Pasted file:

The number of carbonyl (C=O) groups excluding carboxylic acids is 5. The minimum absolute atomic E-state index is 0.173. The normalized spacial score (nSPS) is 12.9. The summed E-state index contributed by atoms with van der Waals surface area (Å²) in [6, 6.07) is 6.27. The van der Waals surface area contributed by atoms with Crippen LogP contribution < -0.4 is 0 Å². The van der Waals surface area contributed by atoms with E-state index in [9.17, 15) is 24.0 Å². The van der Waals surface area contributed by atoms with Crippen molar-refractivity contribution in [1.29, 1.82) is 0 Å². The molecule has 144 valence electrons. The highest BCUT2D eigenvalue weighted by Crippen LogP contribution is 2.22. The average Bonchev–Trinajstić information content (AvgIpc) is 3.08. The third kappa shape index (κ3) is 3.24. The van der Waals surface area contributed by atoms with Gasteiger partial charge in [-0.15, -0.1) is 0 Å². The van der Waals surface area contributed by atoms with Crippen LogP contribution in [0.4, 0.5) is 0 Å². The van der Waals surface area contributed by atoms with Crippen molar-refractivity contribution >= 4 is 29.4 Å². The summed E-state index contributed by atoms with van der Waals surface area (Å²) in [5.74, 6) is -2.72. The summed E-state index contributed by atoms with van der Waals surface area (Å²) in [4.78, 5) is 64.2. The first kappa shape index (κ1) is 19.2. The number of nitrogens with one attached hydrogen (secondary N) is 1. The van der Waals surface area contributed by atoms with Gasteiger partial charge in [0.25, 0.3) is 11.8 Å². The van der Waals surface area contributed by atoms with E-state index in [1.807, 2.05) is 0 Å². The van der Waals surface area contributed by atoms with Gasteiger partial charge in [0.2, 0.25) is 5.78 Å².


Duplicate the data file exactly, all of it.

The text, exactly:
The number of carbonyl (C=O) groups excluding carboxylic acids is 5. The minimum absolute atomic E-state index is 0.173. The normalized spacial score (nSPS) is 12.9. The summed E-state index contributed by atoms with van der Waals surface area (Å²) in [6, 6.07) is 6.27. The van der Waals surface area contributed by atoms with Crippen LogP contribution < -0.4 is 0 Å². The van der Waals surface area contributed by atoms with E-state index in [9.17, 15) is 24.0 Å². The van der Waals surface area contributed by atoms with Crippen molar-refractivity contribution in [1.29, 1.82) is 0 Å². The molecule has 144 valence electrons. The highest BCUT2D eigenvalue weighted by Crippen LogP contribution is 2.22. The average Bonchev–Trinajstić information content (AvgIpc) is 3.08. The third kappa shape index (κ3) is 3.24. The van der Waals surface area contributed by atoms with Gasteiger partial charge in [-0.15, -0.1) is 0 Å². The van der Waals surface area contributed by atoms with Crippen LogP contribution in [0.4, 0.5) is 0 Å². The van der Waals surface area contributed by atoms with Crippen molar-refractivity contribution >= 4 is 29.4 Å². The summed E-state index contributed by atoms with van der Waals surface area (Å²) in [5.74, 6) is -2.72. The summed E-state index contributed by atoms with van der Waals surface area (Å²) in [4.78, 5) is 64.2. The first kappa shape index (κ1) is 19.2. The number of nitrogens with one attached hydrogen (secondary N) is 1. The van der Waals surface area contributed by atoms with Gasteiger partial charge in [0.25, 0.3) is 11.8 Å². The van der Waals surface area contributed by atoms with E-state index in [1.807, 2.05) is 0 Å². The van der Waals surface area contributed by atoms with Gasteiger partial charge in [0.2, 0.25) is 5.78 Å².